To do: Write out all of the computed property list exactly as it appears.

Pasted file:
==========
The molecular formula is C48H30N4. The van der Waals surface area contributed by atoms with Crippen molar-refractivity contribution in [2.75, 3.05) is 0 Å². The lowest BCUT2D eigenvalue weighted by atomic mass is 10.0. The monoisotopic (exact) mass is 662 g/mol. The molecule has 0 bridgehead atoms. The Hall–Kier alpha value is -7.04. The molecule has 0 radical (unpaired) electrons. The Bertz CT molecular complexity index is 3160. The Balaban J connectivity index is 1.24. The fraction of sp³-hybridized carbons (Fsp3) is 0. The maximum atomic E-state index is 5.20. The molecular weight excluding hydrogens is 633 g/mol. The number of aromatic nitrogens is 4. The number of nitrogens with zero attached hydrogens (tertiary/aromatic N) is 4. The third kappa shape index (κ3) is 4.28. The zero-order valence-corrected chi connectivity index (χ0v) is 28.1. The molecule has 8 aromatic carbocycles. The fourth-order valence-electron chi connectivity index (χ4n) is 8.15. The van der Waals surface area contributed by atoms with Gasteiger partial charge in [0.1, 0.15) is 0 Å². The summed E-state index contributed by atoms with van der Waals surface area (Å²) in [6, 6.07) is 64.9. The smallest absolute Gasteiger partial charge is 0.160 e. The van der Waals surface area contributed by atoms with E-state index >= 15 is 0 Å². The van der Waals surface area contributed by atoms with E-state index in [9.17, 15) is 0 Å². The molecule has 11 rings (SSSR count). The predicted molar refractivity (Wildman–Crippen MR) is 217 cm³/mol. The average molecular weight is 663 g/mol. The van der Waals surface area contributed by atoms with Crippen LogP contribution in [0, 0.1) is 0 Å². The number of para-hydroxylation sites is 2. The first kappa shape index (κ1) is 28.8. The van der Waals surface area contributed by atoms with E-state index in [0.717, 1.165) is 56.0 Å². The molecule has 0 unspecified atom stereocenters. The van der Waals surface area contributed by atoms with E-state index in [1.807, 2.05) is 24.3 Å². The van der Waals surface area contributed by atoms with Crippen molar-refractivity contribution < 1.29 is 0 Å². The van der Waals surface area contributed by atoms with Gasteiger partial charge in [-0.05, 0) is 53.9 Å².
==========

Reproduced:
The molecular formula is C48H30N4. The van der Waals surface area contributed by atoms with Crippen molar-refractivity contribution in [2.75, 3.05) is 0 Å². The lowest BCUT2D eigenvalue weighted by atomic mass is 10.0. The monoisotopic (exact) mass is 662 g/mol. The molecule has 0 bridgehead atoms. The Hall–Kier alpha value is -7.04. The molecule has 0 radical (unpaired) electrons. The Bertz CT molecular complexity index is 3160. The Balaban J connectivity index is 1.24. The fraction of sp³-hybridized carbons (Fsp3) is 0. The maximum atomic E-state index is 5.20. The molecular weight excluding hydrogens is 633 g/mol. The number of aromatic nitrogens is 4. The number of nitrogens with zero attached hydrogens (tertiary/aromatic N) is 4. The third kappa shape index (κ3) is 4.28. The zero-order valence-corrected chi connectivity index (χ0v) is 28.1. The molecule has 8 aromatic carbocycles. The fourth-order valence-electron chi connectivity index (χ4n) is 8.15. The van der Waals surface area contributed by atoms with Gasteiger partial charge in [0.1, 0.15) is 0 Å². The summed E-state index contributed by atoms with van der Waals surface area (Å²) in [6, 6.07) is 64.9. The smallest absolute Gasteiger partial charge is 0.160 e. The van der Waals surface area contributed by atoms with E-state index >= 15 is 0 Å². The van der Waals surface area contributed by atoms with E-state index in [9.17, 15) is 0 Å². The molecule has 11 rings (SSSR count). The predicted molar refractivity (Wildman–Crippen MR) is 217 cm³/mol. The average molecular weight is 663 g/mol. The van der Waals surface area contributed by atoms with Crippen LogP contribution in [0, 0.1) is 0 Å². The number of para-hydroxylation sites is 2. The first kappa shape index (κ1) is 28.8. The van der Waals surface area contributed by atoms with E-state index in [0.717, 1.165) is 56.0 Å². The molecule has 0 unspecified atom stereocenters. The van der Waals surface area contributed by atoms with E-state index in [1.807, 2.05) is 24.3 Å². The van der Waals surface area contributed by atoms with Crippen molar-refractivity contribution < 1.29 is 0 Å². The van der Waals surface area contributed by atoms with Gasteiger partial charge in [-0.05, 0) is 53.9 Å².